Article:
an oasis of silence

We need to recover an oasis of silence within the rhyme and reason of our active life, for it is in the silence that we meet the face of God. ~ Max Picard

It is still dark as I type these words. The sliding doors of the guest room at my parents’ house in Florida are open to warm night air, the rolling sounds of distant traffic, the first low laments of mourning doves. For the last week my mom and I have been alone here together. Our plan when we arrived was to spend these precious days taking walks, reading our books (I ambitiously mailed myself a whole box from home), exercising, making healthful meals and enjoying each other’s company.

We’ve done some of that. But in all honesty, we’ve been distracted from our modest intentions. The drama playing out in Washington has overshadowed too many waking hours. Instead of immersing myself in the novels on the bedside table, I succumb to the pull of three or four different newspapers and magazines on line.

In years past, my mom and I would spread craft supplies out on the table and create home-made cards and tiny hand-sewn books with leather covers. This year, we’ve been sharing articles and posts from our Facebook and Twitter news feeds. And watching Colbert and Saturday Night Live clips. And making phone calls to senators and representatives. And signing petitions. And donating money. (And, as I mentioned here last week, not sleeping all that well.)

A few minutes ago, when I switched on the bedroom light and reached for my laptop, this quote about silence was the first thing I saw.   It arrived at the top of an invitation to a contemplative retreat. The words leapt out — an oasis of silence. I wanted to sign up immediately.

[continue…]

how is your heart today?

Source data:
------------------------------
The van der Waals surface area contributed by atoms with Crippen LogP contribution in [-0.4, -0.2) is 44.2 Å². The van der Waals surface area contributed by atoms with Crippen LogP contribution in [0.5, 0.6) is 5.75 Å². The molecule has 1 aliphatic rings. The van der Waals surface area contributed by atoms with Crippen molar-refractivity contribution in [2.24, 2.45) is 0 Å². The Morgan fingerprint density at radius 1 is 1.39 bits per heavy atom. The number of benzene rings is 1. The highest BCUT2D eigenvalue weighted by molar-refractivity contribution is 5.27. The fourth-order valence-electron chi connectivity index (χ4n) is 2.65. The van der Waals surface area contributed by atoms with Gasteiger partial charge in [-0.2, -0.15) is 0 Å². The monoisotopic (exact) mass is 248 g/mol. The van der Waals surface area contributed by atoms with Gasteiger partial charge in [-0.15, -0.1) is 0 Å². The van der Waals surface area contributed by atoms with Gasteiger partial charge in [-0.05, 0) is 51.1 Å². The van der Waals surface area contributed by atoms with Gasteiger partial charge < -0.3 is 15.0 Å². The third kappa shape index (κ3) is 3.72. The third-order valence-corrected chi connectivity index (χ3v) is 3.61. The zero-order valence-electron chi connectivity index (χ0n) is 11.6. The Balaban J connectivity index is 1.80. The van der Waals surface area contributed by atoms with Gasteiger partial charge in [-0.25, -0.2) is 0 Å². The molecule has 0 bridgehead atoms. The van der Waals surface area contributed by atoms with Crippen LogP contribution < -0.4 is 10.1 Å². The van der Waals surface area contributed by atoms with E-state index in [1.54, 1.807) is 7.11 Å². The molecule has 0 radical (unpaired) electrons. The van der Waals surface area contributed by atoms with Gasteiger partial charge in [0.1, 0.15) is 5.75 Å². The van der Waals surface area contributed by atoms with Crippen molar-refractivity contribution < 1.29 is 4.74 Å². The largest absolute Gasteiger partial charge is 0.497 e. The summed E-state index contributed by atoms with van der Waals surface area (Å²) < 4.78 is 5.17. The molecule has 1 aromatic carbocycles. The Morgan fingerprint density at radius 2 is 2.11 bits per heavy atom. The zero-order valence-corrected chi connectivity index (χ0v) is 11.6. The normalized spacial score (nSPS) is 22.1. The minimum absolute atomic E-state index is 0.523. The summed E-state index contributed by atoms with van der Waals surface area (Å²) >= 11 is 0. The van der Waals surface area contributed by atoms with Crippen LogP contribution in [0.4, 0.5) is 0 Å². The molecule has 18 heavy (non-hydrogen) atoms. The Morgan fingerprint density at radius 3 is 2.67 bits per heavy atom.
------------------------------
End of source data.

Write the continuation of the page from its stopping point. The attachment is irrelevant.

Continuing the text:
It is still dark, not yet five, too early to be awake. But here I am, eyes wide open. It’s a new habit, this four a.m. restlessness blossoming into a low-grade anxiety that makes going back to sleep impossible. But this morning, oddly, it’s a question that nudges me to consciousness:

How is your heart today?

I lie in bed for a while, taking stock. How is my heart? There’s no easy answer.  And so I try to remember, instead, where I first heard or read these provocative, tender words.  In a book? A conversation? A blog post?

More curious now than sleepy, I turn on the light, reach for my glasses and phone, and Google the words “How is your heart today?” [continue…]

activism for introverts

When I began writing here in 2009, I was feeling my way. I did not have a Facebook page or a Twitter account or a smartphone and, for a private person like me, the idea of creating personal content to post online was somewhat terrifying. My earliest blog posts were done at the request of my New York publisher, to help create a social media presence that might result in a few additional sales for the memoir I’d just written about being the mother of teenagers. Although the word “platform” wasn’t part of my lexicon, my twenty-six-year-old publicist told me I needed one. And so, with the help of my then college-age son Henry, this website was born. I had no real plan, other than to write about whatever gifts and challenges my own daily life handed me and to see how things went.

One thing I was pretty certain about was that I wouldn’t delve into either religion or politics in public. For one thing, my intention at the time was to build a community of readers – and there’s no better way to lose a friend or a fan than to stir up the waters of dissent and disagreement on divisive topics such as God and elected officials. [continue…]